Cool air is blowing through the heated debate over Johannesburg’s bus rapid transit (BRT) system. After the government’s green light last month for the project, the city and its allies are getting on with the roll-out next month and the naysayers are talking in muted tones.

The city, emboldened by Transport Minister Sbu Ndebele’s blessing on June 11 for the roll-out of an initial 25km stretch , will begin operations by August 30 after the planned launch last month and use of the system during the Confederations Cup had been stymied by taxi industry resistance. It is now recruiting workers from the industry.

“There’s quite an extensive organogram of people required to do everything from monitoring the control centre to on-ground inspections .. . there could be space to say there could be (jobs) … that can be suitable to the industry. We could re-skill people,” says member of the mayoral committee for transport Rehana Moosajee.

This week the steering and technical committees representing associations affected by “phase IA” will call a meeting, says steering committee member Eric Motshwane.

“It’s crunch time now. People have made their individual decisions and organisations have their different views,” he says. “It’s for members to put their foot down and say, ‘We’re going left or right’.”

At a taxi summit last month, Ndebele announced the formation of a national working group representing all spheres of government and different members of the industry to discuss how BRT systems will be implemented across the country as well as a raft of other issues .

“We have now entered a phase that is not going to be characterised by conflict,” Ndebele said in his budget vote speech on Friday.

Creation of the working group, due to make an initial report next month, has taken much of the violent rhetoric out of the BRT debate. The South African National Taxi Council (Santaco), which beat one of the loudest anti-bus system drums, is a key player in the working group.

Even the United Taxi Association Forum (Utaf), which sprang from nowhere to organise a paralysing strike of taxis in March, is speaking in more measured tones. Last week it stressed its informal nature.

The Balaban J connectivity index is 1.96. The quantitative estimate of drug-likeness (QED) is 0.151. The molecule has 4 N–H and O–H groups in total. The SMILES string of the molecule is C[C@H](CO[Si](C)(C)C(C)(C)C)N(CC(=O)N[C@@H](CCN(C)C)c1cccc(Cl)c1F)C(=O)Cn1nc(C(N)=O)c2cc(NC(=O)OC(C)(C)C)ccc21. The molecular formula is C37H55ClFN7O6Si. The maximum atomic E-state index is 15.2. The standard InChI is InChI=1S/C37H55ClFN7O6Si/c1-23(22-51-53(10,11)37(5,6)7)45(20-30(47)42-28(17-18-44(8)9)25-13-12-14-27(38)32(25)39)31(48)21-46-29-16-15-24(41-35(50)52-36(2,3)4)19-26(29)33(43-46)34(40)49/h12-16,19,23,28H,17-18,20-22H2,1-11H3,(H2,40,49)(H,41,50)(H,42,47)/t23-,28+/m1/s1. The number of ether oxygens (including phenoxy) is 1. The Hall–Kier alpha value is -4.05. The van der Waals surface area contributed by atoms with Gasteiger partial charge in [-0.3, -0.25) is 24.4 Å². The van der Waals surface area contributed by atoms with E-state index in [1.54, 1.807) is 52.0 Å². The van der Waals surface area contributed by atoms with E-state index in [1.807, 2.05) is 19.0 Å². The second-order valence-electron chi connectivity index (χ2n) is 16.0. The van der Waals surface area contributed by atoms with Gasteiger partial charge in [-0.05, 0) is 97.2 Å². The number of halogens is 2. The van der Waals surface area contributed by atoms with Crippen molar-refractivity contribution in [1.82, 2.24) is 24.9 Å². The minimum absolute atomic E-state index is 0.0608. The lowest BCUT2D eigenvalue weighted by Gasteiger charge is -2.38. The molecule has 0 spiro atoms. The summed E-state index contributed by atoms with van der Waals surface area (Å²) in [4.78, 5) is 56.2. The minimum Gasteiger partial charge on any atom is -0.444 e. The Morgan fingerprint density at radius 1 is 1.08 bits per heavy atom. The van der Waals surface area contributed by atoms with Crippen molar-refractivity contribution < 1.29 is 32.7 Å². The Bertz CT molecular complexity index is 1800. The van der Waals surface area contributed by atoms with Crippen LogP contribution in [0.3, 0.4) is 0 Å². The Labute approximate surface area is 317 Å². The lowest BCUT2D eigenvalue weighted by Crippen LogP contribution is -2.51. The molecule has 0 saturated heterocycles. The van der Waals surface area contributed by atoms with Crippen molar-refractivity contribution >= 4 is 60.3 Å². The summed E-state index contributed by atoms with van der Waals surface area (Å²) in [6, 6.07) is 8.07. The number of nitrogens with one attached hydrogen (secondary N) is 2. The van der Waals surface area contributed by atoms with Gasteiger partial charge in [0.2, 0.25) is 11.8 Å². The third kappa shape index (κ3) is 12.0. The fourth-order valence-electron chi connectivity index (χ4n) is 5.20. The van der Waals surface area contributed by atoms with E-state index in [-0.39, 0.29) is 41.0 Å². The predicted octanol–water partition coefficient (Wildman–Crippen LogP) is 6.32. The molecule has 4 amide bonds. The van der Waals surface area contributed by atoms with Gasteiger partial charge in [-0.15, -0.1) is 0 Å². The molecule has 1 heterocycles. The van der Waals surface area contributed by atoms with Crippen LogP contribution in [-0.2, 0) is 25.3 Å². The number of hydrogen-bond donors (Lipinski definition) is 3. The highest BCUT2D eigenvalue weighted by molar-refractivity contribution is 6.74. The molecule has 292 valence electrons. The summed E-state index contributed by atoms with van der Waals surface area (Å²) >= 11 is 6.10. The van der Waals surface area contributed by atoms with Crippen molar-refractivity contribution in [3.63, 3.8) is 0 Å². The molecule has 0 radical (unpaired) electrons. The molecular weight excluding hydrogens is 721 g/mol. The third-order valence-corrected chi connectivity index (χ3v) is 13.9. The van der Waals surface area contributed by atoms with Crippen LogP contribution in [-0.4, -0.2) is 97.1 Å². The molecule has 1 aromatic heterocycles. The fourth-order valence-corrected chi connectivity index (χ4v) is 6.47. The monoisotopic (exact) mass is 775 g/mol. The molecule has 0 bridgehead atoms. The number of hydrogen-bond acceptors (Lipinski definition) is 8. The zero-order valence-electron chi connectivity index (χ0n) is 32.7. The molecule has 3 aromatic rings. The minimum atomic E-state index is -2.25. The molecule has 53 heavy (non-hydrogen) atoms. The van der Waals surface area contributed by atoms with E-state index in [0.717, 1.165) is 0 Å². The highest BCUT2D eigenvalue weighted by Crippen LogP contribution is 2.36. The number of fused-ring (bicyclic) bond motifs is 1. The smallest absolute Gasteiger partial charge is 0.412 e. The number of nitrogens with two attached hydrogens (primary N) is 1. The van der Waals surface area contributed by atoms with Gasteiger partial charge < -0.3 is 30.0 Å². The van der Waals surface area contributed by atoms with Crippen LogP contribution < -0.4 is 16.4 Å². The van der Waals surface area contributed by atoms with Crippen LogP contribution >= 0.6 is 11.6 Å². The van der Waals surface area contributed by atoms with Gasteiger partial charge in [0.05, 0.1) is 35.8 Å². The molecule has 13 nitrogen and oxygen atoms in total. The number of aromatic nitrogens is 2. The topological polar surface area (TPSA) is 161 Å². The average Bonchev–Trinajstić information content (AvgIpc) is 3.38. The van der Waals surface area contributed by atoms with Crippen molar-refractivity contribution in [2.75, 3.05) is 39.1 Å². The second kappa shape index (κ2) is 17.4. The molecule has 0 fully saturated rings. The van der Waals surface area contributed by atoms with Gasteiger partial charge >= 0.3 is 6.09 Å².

“It’s a forum,” spokesman Ralph Jones said. “A forum can disband at any time. But if there’s any need for us to register Utaf as a structure, we’ll register. At this point, we’ll still exhaust the structures in place. If we see things don’t go according to plan, we’ll register.”

The city plans to extend next month’s roll-out to a total of 86km in time for the 2010 Soccer World Cup .

“We are getting to the point where we’re saying these things are getting more and more real. The industry needs to understand that from the government side things are moving and we hope the industry will move with the same level of urgency,” Moosajee says.

But opposition remains . An SMS circulating last week invited taxi owners to a meeting “that will teach u to compete against the possible implementation of BRT”. The workshop by Fosters Toyota, an Eldorado Park-based retailer of minibus vans, offers “industry experts teaching u how to be profitable in ur taxi busines” (sic).

The Foster family, which sells about 600 minibus taxis a year, has long been opposing the Rea Vaya plans, Motshwane says.

“The writing is on the wall. The Fosters are now exposed. They have been hiding behind Utaf for a long time. They are just an outlet that is selling taxis, but now they have the audacity to call the industry to an … anti-BRT workshop.”

But Edwin Foster, a director of the dealership and a taxi owner, says he is not anti-BRT, and neither was this week’s workshop intended to be .

“It is a workshop to equip (taxi owners) with the business skills to increase their efficiency. We’ll be teaching them to use their combined buying power to get the necessary resources — vehicles, parts, to carve out new deals,” Foster says.

BRT “will no doubt be biting into profits and viability and encourage them to maintain a high standard of vehicles to please the customers they will have to fight for in the future”.

Foster, a member of Jones’ Eldorado Park-based taxi association — the Johannesburg Southern Suburbs Transport Services — says his company does not fund Utaf.

“We certainly agree on certain issues that Utaf raises. We certainly admire the way they’re standing up to (the city) . By the same token we’re business people. We don’t get involved in taxi politics. We don’t side with Utaf only from a business point of view and a political point of view.”